The second half of the code provides a glimpse into the life of the soldier class (ashi-garu) mobilized for the project. Alcohol (sake) was strictly prohibited. They could bring their own food (bento), but were not to drink more than three small flat sake cups (sakazuki) of alcohol (Article 6). When going to town, they were supposed to declare the nature of their errand to the magistrate and obtain a permit (Article 7). Meetings with people from other clans or the shogunate were strictly forbidden (Article 8). Hot baths in another clan's facilities were not allowed (Article 11). Sumo wrestling and spectating were strictly forbidden during the period of the project, and violators would be punished (Article 12). On the round trip between Kokura and Sunpu, workers were to travel in groups as indicated on an attached sheet (Article 13). This purpose of this historical document was to maintain peace at the project site and vividly conveys the aspects of the samurai society during its transition from a time of war to peace and prosperity.
When asked about the academic significance of this document, Professor Tsuguharu Inaba said, "This discovery provides us with a great deal of information about the politics concerning feudal lord mobilization by the shogunate to build castles.” Professor Inaba discovered the document and was part of the Eiseibunko Research Center team at Kumamoto University who deciphered it.
Until now, only two documents related to the reconstruction of Sunpu Castle were known: an original code of conduct written by Mori Terumoto, feudal lord of the Choshu clan, and another, which is a copy of the Choshu clan document, from Maeda Toshinaga, feudal lord of the Kaga clan. The discovery of this ancient document and the fact that the three documents are similar means that each clan was likely presented with a general code of conduct framework by the shogunate. Each clan then established the rules in the name of their feudal lord and required their vassals to enforce them.
The Hosokawa and Mori clans had been enemies in a major civil war (culminating in the Battle of Sekigahara) only seven years earlier and if something had sparked an old grudge, a major conflict could have evolved. The shogunate dared to mobilize the adversarial clans for the same national project to discipline them and make their joint efforts more visible. This ancient document reveals an attempt to thoroughly prevent conflicts between the clans and suggests that the shogunate was trying to eliminate the seeds of civil war by reconciling relations between clans. In other words, the government strategically implemented a national project to establish peace within Japan.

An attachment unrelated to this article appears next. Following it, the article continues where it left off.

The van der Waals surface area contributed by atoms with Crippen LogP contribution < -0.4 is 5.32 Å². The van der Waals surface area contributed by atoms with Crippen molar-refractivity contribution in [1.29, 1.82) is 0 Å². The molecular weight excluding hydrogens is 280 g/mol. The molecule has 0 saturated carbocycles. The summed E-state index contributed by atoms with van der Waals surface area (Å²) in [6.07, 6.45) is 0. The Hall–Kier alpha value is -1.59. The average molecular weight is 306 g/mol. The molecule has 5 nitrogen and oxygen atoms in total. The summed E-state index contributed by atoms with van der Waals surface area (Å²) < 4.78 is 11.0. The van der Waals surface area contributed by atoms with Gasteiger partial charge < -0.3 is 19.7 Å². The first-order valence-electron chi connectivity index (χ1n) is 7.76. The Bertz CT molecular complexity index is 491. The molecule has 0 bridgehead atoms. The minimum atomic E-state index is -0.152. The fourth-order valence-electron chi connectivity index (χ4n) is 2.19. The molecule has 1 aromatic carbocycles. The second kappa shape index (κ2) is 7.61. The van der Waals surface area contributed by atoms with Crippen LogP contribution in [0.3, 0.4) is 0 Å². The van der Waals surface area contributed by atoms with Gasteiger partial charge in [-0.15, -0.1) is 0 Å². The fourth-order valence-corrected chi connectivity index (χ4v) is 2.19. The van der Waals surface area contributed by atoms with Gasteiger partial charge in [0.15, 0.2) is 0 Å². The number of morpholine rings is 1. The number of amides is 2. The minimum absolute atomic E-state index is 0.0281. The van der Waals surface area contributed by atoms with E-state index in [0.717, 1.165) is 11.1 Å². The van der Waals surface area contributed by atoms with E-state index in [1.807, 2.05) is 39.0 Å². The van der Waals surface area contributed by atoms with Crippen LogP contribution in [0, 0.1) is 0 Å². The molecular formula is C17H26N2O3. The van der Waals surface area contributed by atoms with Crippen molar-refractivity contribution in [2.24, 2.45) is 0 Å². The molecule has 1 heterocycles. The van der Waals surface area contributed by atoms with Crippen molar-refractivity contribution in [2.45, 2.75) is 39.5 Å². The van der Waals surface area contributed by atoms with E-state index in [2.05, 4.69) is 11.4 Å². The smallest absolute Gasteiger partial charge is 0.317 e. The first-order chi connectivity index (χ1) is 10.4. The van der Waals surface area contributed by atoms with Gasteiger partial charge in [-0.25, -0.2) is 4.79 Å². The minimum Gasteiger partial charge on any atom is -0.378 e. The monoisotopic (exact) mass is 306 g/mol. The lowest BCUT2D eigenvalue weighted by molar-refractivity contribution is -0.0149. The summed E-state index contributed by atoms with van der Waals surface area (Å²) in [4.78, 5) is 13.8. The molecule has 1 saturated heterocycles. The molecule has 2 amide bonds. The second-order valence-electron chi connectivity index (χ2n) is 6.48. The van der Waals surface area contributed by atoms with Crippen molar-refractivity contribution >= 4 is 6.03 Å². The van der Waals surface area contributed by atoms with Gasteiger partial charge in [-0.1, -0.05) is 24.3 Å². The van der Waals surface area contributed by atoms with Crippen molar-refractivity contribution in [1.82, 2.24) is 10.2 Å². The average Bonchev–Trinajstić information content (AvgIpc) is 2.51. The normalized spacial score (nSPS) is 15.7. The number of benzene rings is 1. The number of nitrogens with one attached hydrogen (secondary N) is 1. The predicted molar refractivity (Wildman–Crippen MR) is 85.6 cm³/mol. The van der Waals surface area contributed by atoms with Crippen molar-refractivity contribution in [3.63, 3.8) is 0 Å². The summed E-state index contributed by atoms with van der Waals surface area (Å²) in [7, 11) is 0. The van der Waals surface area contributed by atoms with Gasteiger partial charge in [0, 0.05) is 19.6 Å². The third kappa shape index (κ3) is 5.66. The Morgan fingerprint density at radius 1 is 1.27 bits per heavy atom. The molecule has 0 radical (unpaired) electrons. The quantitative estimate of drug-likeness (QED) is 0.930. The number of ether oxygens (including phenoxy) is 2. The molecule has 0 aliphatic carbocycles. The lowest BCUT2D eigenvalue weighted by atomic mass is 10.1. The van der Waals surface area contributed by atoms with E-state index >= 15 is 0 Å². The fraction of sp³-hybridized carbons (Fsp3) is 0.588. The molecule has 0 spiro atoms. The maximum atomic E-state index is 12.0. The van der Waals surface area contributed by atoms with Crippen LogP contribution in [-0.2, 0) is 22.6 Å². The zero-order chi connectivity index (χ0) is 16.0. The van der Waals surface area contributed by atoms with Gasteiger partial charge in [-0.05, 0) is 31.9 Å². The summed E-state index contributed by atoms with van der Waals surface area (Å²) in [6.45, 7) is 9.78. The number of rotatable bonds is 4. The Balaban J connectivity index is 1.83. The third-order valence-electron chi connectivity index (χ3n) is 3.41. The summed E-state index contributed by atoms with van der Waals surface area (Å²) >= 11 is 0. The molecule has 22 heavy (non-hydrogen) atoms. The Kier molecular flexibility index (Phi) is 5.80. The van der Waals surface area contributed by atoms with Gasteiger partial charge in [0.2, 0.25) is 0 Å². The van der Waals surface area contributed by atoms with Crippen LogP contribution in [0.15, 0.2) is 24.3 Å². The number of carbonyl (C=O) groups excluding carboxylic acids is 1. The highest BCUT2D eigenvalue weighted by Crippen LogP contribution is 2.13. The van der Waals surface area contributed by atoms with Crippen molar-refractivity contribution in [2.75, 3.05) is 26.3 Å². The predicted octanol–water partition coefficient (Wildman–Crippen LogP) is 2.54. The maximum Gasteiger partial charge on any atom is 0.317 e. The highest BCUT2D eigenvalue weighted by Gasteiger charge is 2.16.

This document was made public for the first time on Nov. 4, 2020 at the Kumamoto University Library online exhibition of rare and valuable materials.
*4th and 5th images: “慶長13年正月8日 細川忠興駿河御普請中掟”

[Media 1]

Edo period code of conduct consists of thirteen articles
A letter from the lord of the Hosokawa clan to the four vassals in charge stating the rules to be followed.
Professor Tsuguharu Inaba
To use this media elsewhere, the authors request a reference to the original work be included.

[Media 2]

Map of 17th century Japan
National projects in the Edo period required lords from all parts of the country to contribute manpower. It is commonly believed that the roles of these projects were 1) to prevent clans from accumulating wealth, and 2) to establish a system of control over their territories by forcing them to provide materials and manpower.
Professor Tsuguharu Inaba
To use this media elsewhere, the authors request a reference to the original work be included.